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In Early Modern English the pronunciation of “housewifery” was /’ʔɤzɪfɹəi/. What caused the apparent (partial) reversal in modern pronunciation?
Why did housewifery used to be pronounced uzzifrie, and now it’s pronounced house-wife-ree?
Well, let’s look at housewife itself. I’m looking up OED.
OED reports that the usual pronunciation in the second half of the 18th century of housewife, as given in pronunciation dictionaries, was /ˈhʌzwɪf/, huzzwiff, with its start matching hus-band (which has the same prefix). Often the w dropped off as well; cf. Warwick, Greenwich (hence huzzif); and the initial h would have dropped off in some dialects (hence uzzif, and uzzifry).
housewife started being pronounced like it is spelled, with an initial house, a bit later. hussy is a development of housewife (> hussif > hussy), and scholars suspect housewife changed to its modern pronunciation to differentiate it from hussy:
This diphthongal pronunciation became more common in sense 1 in the 19th cent. (it is either the preferred or the sole pronunciation in this sense in most late 19th-cent. pronouncing dictionaries), and is entirely predominant from the early 20th cent. onwards. While N.E.D. (1899) records the pronunciations (hɒ·zwif) /ˈhʌzwɪf/ and (hɒ·zif) /ˈhʌzɪf/ as frequent in sense 1 (and also records for the plural (hɒ·z(w)ivz) /ˈhʌzwɪvz/, /ˈhʌzɪvz/); D. Jones Eng. Pronouncing Dict. records /ˈhʌzɪf/ as ‘rare’ in this sense in 1917, and for the last time (as ‘old-fashioned’) in 1947; Webster (1934, 1961) gives it as still occasionally used in sense 1.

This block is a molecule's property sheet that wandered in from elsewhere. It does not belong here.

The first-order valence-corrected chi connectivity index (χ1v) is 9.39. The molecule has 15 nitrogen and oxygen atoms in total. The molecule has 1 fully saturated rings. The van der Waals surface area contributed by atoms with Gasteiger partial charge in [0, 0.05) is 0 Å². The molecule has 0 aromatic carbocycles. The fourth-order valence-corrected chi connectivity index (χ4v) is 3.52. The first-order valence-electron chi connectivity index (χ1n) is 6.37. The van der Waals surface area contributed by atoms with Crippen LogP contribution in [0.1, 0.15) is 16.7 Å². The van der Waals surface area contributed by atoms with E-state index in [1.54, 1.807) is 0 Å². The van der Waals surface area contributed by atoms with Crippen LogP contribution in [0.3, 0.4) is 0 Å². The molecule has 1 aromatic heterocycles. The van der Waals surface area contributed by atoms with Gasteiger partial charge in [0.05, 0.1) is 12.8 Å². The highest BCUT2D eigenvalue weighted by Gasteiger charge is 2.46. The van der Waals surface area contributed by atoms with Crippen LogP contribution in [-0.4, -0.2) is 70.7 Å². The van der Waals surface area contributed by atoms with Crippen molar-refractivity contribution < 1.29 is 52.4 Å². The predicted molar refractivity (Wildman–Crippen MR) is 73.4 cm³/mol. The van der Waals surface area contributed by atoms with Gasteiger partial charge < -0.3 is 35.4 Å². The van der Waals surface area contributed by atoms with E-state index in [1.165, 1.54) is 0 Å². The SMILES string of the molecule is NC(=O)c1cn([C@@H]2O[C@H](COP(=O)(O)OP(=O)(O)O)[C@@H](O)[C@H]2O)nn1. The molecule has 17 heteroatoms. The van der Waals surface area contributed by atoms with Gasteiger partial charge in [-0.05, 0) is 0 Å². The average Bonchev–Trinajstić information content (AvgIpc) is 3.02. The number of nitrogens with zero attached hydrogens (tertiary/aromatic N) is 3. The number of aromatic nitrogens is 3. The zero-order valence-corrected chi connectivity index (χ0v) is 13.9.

So the old pronunciation huzzif died out as late as the 1940s, though it was already marginal by 1860. housewifery would have followed the pronunciation of housewife.
Answered 2017-02-26 · Upvoted by
, MA in Linguistics from BYU, 8 years working in research for language pedagogy.